As Efrusy and Patterson were walking back to their office, Patterson slapped him on the back and said, "That was great fun. Really interesting. We have to do this." Patterson was known inside the firm for his tough-minded skepticism. This wasn't like him at all.

Over the weekend Efrusy's research went into high gear. Midday Saturday he and his wife went to Stanford and hung around Tresidder Memorial Union, the campus student center. Efrusy collared students to ask them what they knew about Thefacebook. Did they use it? How ubiquitous was it, really? The answers were what he'd hoped for. "Have I heard of it? I can't get off of it." "I don't study. I'm addicted." "Everyone's on it. You stay in touch with friends at other schools. Then all the professors get on there. It's become sort of the hub of my life."

Efrusy called the younger sister of Accel's CFO, a sophomore at Duquesne University in Pittsburgh. "She's like 'Oh yeah, Thefacebook. It came here on October twenty-third.' I was like 'You know the exact date?' She's like 'Of course. We were on the waiting list for months. We were number seven on the waiting list.' I'd never heard of anything like this. She remembers the date it was turned on. There was this rabid, pent-up demand. I talked to my wife and said, 'I've got to invest in this company.'"

That night he met Parker and his girlfriend as well as Cohler at the Dutch Goose, a grungy Stanford student dive. The talk quickly turned to money. "Kevin," Parker began, "we think this is a really valuable company. You're not going to want to pay the valuation." Efrusy begged just to be given a chance. That was exactly the reaction Parker had hoped for. Efrusy again urged Parker to come Monday morning, and to bring Zuckerberg. He was not at all sure they would show up.

But on Monday at 10A.M., Zuckerberg, Parker, and Cohler appeared. Zuckerberg wore a T-shirt, shorts, and his Adidas flip-flops. Parker and Cohler opted for the T-shirt-under-sports-jacket look. They didn't bother showing the slides they'd displayed at other VC firms. Parker did most of the talking. It was a masterfully self-conscious display of reticence, aiming to hook Accel hard. Zuckerberg himself said very little. Then they left.

"So what do you guys think?" Efrusy asked his partners. One of the senior ones piped up. "It sounds like you've got a lot of convincing to do," he said. "Okay, but let's put that aside for a second. Do you like the business?" Efrusy asked. The room was unanimous. They did. There wasn't any debate. Patterson was enthusiastic. So was Jim Breyer. But while, as usual, Parker had presented Thefacebook's pitch, Breyer had made a critical discovery while watching the boys demonstrate Thefacebook's site. "First page of the website," Breyer wrote in a note to himself, "this is a Mark Zuckerberg company. Mark Zuckerberg is the guy." Until that moment, it had not been clear to Accel-or to any of the company's prospective investors aside from Don Graham-that Zuckerberg was the decisionmaker upon whose opinion a deal would rise or fall. Efrusy had barely met Zuckerberg. During the presentation Breyer had asked Zuckerberg to talk a bit about his background and his vision for the company, and Zuckerberg talked for only about two minutes. Since the founder's presentation is usually the most compelling part of any pitch to VCs, this reticence was noteworthy and confusing.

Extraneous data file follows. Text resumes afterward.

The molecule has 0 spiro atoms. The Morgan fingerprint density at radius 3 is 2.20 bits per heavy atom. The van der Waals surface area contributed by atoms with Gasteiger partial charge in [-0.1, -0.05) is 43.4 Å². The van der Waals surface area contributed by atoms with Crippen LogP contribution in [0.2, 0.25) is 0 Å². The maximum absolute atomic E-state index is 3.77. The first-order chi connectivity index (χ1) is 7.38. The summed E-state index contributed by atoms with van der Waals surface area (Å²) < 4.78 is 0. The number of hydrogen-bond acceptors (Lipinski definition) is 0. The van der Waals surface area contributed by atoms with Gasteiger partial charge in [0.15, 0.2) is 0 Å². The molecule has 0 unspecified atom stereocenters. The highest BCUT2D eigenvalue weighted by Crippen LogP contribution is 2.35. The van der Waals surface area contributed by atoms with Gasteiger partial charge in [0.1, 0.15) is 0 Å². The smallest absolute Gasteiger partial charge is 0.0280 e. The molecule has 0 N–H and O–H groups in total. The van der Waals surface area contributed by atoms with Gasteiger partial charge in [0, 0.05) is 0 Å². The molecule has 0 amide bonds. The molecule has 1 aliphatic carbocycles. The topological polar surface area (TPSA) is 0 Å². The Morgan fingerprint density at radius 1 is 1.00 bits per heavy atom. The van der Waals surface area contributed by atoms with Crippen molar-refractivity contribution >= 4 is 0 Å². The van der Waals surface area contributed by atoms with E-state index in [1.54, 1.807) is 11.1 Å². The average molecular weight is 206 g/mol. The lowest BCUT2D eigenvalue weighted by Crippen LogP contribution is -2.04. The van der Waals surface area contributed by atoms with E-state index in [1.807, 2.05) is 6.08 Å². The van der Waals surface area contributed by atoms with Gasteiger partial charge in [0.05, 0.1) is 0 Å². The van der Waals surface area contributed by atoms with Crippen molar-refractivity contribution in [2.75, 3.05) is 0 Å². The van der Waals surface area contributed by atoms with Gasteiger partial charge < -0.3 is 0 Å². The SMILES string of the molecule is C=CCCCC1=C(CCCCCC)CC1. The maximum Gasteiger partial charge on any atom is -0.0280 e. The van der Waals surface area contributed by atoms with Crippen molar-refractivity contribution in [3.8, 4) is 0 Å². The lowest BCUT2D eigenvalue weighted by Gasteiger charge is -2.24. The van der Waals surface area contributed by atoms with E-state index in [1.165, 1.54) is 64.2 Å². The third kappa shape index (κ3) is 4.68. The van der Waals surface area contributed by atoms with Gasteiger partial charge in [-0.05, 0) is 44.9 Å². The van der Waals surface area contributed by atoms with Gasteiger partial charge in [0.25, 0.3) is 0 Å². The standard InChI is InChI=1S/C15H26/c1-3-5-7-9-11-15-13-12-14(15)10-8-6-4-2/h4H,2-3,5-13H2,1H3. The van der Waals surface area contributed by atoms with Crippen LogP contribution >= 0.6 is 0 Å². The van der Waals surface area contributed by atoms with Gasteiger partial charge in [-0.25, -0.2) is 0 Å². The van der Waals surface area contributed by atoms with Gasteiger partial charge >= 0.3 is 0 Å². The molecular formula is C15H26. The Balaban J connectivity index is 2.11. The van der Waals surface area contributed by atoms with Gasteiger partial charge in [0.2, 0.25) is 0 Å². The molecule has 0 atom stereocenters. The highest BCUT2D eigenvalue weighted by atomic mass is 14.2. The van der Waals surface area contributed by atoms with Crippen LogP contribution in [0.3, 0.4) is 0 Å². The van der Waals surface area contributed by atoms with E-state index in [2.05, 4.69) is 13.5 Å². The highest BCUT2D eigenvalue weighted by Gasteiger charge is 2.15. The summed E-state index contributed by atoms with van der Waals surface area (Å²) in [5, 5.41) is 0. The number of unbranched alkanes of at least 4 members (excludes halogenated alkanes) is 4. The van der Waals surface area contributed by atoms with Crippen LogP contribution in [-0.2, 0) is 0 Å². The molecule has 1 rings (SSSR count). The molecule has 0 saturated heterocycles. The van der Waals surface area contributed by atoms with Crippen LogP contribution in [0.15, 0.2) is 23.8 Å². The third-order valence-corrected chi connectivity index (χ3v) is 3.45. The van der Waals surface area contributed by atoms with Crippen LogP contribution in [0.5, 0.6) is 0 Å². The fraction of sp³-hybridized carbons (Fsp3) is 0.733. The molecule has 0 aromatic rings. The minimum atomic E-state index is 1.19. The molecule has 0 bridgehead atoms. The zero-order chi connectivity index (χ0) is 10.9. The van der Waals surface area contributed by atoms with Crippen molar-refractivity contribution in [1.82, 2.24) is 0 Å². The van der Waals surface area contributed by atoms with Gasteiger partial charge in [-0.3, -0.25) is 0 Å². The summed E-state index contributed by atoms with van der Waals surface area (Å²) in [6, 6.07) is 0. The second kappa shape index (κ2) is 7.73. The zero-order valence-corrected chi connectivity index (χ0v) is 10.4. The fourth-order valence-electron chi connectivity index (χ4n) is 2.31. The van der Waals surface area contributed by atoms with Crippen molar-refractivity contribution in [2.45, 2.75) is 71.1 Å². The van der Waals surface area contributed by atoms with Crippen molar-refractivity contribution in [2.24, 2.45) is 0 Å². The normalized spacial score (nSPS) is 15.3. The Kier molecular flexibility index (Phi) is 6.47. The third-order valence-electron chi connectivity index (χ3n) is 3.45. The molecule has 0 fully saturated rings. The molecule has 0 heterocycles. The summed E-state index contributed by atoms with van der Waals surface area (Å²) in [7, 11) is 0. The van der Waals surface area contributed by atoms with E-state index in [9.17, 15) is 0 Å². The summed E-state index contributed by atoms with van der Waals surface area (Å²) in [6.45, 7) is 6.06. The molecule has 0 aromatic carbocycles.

The Accel partners' meeting quickly turned to a strategy-how could Efrusy get Thefacebook to take Accel's money? Parker had told them that Thefacebook just about had a deal with the Post, and he roughly outlined the Post's deal terms. They decided to get a deal proposal over there fast. Efrusy and Breyer had Accel's lawyer draw terms up for an investment valuing the company at the same price as the Post had but putting in slightly more money. Efrusy got it to Thefacebook that evening. Late that night Efrusy got an email from Cohler saying thank you, we're sticking with the Post. But separately, and unbeknownst to Parker and Cohler, Breyer that evening began an email dialogue directly with Zuckerberg. The VC suggested they try to get together again the following day, Tuesday.

In reality, Parker was glad Accel was so interested. It enabled him to test the waters with the other venture firms that were still in the game. Maybe Thefacebook shouldn't do the Post deal after all. The next morning he spoke with Tim Draper of Draper Fisher Jurvetson, who said he was willing to match Accel. Parker told Efrusy that when he called a few minutes later. Efrusy suggested he might go higher and threw out a few numbers. Parker is a good negotiator, shameless. And he was excited. "No way!" shouted Parker, he recalls. "There's no way we're considering that. We want one hundred pre!" Then he hung up on Efrusy. The boys, all listening in by speakerphone, giggled.